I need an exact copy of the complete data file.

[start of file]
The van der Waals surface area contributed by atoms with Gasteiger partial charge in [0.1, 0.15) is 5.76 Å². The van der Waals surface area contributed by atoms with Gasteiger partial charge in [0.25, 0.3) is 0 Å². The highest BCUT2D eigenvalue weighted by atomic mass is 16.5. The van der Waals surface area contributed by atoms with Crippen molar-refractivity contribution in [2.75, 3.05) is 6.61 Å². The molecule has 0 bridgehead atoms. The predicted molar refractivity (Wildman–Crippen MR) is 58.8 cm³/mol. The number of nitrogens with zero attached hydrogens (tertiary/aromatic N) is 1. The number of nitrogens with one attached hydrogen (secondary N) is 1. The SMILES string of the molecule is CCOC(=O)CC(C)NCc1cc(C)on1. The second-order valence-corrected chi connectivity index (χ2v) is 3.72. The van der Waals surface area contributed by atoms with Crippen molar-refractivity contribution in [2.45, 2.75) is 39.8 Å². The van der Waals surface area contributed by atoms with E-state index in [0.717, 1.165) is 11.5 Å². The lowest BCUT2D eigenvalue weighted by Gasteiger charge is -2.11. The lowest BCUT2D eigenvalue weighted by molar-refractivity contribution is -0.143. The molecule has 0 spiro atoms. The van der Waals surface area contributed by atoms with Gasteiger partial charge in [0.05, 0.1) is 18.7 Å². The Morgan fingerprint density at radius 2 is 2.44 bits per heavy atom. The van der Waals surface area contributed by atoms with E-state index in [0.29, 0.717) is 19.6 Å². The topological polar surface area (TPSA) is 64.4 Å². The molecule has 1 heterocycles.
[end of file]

The van der Waals surface area contributed by atoms with Gasteiger partial charge in [0.1, 0.15) is 5.76 Å². The van der Waals surface area contributed by atoms with Gasteiger partial charge in [0.25, 0.3) is 0 Å². The highest BCUT2D eigenvalue weighted by atomic mass is 16.5. The van der Waals surface area contributed by atoms with Crippen molar-refractivity contribution in [2.75, 3.05) is 6.61 Å². The molecule has 0 bridgehead atoms. The predicted molar refractivity (Wildman–Crippen MR) is 58.8 cm³/mol. The number of nitrogens with zero attached hydrogens (tertiary/aromatic N) is 1. The number of nitrogens with one attached hydrogen (secondary N) is 1. The SMILES string of the molecule is CCOC(=O)CC(C)NCc1cc(C)on1. The second-order valence-corrected chi connectivity index (χ2v) is 3.72. The van der Waals surface area contributed by atoms with Crippen molar-refractivity contribution in [2.45, 2.75) is 39.8 Å². The van der Waals surface area contributed by atoms with E-state index in [0.717, 1.165) is 11.5 Å². The lowest BCUT2D eigenvalue weighted by Gasteiger charge is -2.11. The lowest BCUT2D eigenvalue weighted by molar-refractivity contribution is -0.143. The molecule has 0 spiro atoms. The van der Waals surface area contributed by atoms with Gasteiger partial charge in [0.05, 0.1) is 18.7 Å². The Morgan fingerprint density at radius 2 is 2.44 bits per heavy atom. The van der Waals surface area contributed by atoms with E-state index in [0.29, 0.717) is 19.6 Å². The topological polar surface area (TPSA) is 64.4 Å². The molecule has 1 heterocycles.